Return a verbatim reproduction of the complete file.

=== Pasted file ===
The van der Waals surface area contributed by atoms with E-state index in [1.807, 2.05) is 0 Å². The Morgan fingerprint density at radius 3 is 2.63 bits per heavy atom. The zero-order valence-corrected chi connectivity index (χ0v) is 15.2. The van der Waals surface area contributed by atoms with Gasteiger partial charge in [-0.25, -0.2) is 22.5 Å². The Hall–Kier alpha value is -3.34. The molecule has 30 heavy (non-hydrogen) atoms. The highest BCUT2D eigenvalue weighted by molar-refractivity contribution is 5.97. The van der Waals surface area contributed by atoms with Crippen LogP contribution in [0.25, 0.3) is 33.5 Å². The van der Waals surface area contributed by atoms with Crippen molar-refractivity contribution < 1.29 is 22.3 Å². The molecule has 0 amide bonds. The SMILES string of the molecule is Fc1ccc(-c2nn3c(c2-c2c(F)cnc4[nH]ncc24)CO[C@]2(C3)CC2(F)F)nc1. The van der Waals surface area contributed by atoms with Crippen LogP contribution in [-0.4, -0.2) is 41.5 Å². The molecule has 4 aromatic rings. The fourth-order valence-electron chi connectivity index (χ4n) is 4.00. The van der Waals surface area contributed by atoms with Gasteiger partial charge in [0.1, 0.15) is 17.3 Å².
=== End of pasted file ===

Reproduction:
The van der Waals surface area contributed by atoms with E-state index in [1.807, 2.05) is 0 Å². The Morgan fingerprint density at radius 3 is 2.63 bits per heavy atom. The zero-order valence-corrected chi connectivity index (χ0v) is 15.2. The van der Waals surface area contributed by atoms with Gasteiger partial charge in [-0.25, -0.2) is 22.5 Å². The Hall–Kier alpha value is -3.34. The molecule has 30 heavy (non-hydrogen) atoms. The highest BCUT2D eigenvalue weighted by molar-refractivity contribution is 5.97. The van der Waals surface area contributed by atoms with Crippen LogP contribution in [0.25, 0.3) is 33.5 Å². The van der Waals surface area contributed by atoms with Crippen molar-refractivity contribution < 1.29 is 22.3 Å². The molecule has 0 amide bonds. The SMILES string of the molecule is Fc1ccc(-c2nn3c(c2-c2c(F)cnc4[nH]ncc24)CO[C@]2(C3)CC2(F)F)nc1. The van der Waals surface area contributed by atoms with Crippen LogP contribution in [-0.4, -0.2) is 41.5 Å². The molecule has 4 aromatic rings. The fourth-order valence-electron chi connectivity index (χ4n) is 4.00. The van der Waals surface area contributed by atoms with Gasteiger partial charge in [0.1, 0.15) is 17.3 Å².